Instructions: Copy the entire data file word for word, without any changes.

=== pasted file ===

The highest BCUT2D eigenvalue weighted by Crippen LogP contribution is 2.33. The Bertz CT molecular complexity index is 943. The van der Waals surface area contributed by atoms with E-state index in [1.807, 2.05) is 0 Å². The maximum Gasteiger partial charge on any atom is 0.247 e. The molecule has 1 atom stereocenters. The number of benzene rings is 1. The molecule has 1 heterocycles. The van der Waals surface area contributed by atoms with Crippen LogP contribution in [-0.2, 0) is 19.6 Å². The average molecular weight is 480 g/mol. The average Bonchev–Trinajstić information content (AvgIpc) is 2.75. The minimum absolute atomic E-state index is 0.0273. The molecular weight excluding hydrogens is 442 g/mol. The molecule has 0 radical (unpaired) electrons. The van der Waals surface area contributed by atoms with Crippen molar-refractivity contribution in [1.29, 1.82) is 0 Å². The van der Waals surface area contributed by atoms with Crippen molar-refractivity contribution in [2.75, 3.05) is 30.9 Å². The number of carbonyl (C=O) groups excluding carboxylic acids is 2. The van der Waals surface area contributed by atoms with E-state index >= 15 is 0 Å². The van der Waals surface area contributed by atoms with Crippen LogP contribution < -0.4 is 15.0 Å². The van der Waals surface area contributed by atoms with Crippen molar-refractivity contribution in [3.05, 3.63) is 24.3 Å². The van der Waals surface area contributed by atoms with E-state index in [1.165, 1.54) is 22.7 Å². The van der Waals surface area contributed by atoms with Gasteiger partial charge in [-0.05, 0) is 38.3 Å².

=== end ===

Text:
The highest BCUT2D eigenvalue weighted by Crippen LogP contribution is 2.33. The Bertz CT molecular complexity index is 943. The van der Waals surface area contributed by atoms with E-state index in [1.807, 2.05) is 0 Å². The maximum Gasteiger partial charge on any atom is 0.247 e. The molecule has 1 atom stereocenters. The number of benzene rings is 1. The molecule has 1 heterocycles. The van der Waals surface area contributed by atoms with Crippen LogP contribution in [-0.2, 0) is 19.6 Å². The average molecular weight is 480 g/mol. The average Bonchev–Trinajstić information content (AvgIpc) is 2.75. The minimum absolute atomic E-state index is 0.0273. The molecular weight excluding hydrogens is 442 g/mol. The molecule has 0 radical (unpaired) electrons. The van der Waals surface area contributed by atoms with Crippen molar-refractivity contribution in [1.29, 1.82) is 0 Å². The van der Waals surface area contributed by atoms with Crippen molar-refractivity contribution in [2.75, 3.05) is 30.9 Å². The number of carbonyl (C=O) groups excluding carboxylic acids is 2. The van der Waals surface area contributed by atoms with E-state index >= 15 is 0 Å². The van der Waals surface area contributed by atoms with Crippen LogP contribution < -0.4 is 15.0 Å². The van der Waals surface area contributed by atoms with Crippen molar-refractivity contribution in [3.05, 3.63) is 24.3 Å². The van der Waals surface area contributed by atoms with E-state index in [1.165, 1.54) is 22.7 Å². The van der Waals surface area contributed by atoms with Gasteiger partial charge in [-0.05, 0) is 38.3 Å².